Hawaiian brew Kona seeks growth with its first national campaign
The ads' stars want you to chill out, drink beer and make a 'to-don't' list
Hawaiian-born craft brew Kona is about to make the biggest mainland marketing play in its 25-year history. The beer will run its first national TV ads beginning Thursday during March Madness.
The spots, by agency Duncan Channon of San Francisco, continue the "Dear Mainland" campaign that first began airing in select markets such as San Diego and Orlando in 2014. Ads feature two Hawaiian locals dubbed the "Bruddahs" who poke fun at the stressful lives of mainlanders while plugging a low-key island lifestyle. Three new national ads include one called the "To Don't List" in which the two men remind viewers: "Don't forget to step outside every now and then." In another spot, they talk about "Kona mode," which is like putting your phone on airplane mode, but for a lot longer period of time.
Kona—which has been distributed nationally for a while—is taking its marketing national in a move to become more of a "lifestyle brand," says Cindy Wang, senior brand director at Kona Brewing Company. She says that contrasts with the approach of a lot of craft beers, which tend to deploy grassroots local marketing that often focuses on beer styles and varieties.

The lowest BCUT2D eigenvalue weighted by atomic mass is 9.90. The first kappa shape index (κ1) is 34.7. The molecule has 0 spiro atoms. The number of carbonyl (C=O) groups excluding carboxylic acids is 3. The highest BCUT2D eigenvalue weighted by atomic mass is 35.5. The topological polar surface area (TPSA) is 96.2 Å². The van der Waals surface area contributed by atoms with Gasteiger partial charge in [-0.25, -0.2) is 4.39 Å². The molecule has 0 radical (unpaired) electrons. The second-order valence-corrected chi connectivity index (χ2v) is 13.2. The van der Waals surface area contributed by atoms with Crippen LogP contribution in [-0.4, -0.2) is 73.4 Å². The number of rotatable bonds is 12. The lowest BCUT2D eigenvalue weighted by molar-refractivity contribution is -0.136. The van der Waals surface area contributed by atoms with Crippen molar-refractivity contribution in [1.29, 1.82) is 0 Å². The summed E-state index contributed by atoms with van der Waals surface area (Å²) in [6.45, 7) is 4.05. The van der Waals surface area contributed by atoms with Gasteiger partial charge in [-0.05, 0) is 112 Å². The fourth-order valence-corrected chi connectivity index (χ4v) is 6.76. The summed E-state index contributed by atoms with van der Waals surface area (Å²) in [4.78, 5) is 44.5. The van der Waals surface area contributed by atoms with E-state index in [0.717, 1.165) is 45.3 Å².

"A lot of craft beer is really regional in nature," she says. But "Kona, because of its ties to Hawaii, has the ability to really transcend geographies. The mindset of Hawaii that comes to life through our company is something that is relevant the world over."
Kona is owned by the Portland-based Craft Brew Alliance, whose other brands include Redhook and Widmer Brothers. Anheuser-Busch InBev owns 32 percent of the company's stock. The Craft Brew Alliance operates independently, but the beer is distributed by AB InBev-affiliated wholesalers. Kona was first brewed in Kailua-Kona on the Big Island. It is still made there, but output also comes from breweries in Oregon, New Hampshire and Colorado.
Kona sales grew 8 percent by volume last year, the brand says. That marked the first time in several years Kona failed to reach double-digit percentage growth. "It's not where we want to be," Wang says. But Kona still outpaced the larger craft beer beer industry, which was up 2.5 percent in dollar sales in 2018, according to figures from market research company IRI cited by Brewbound.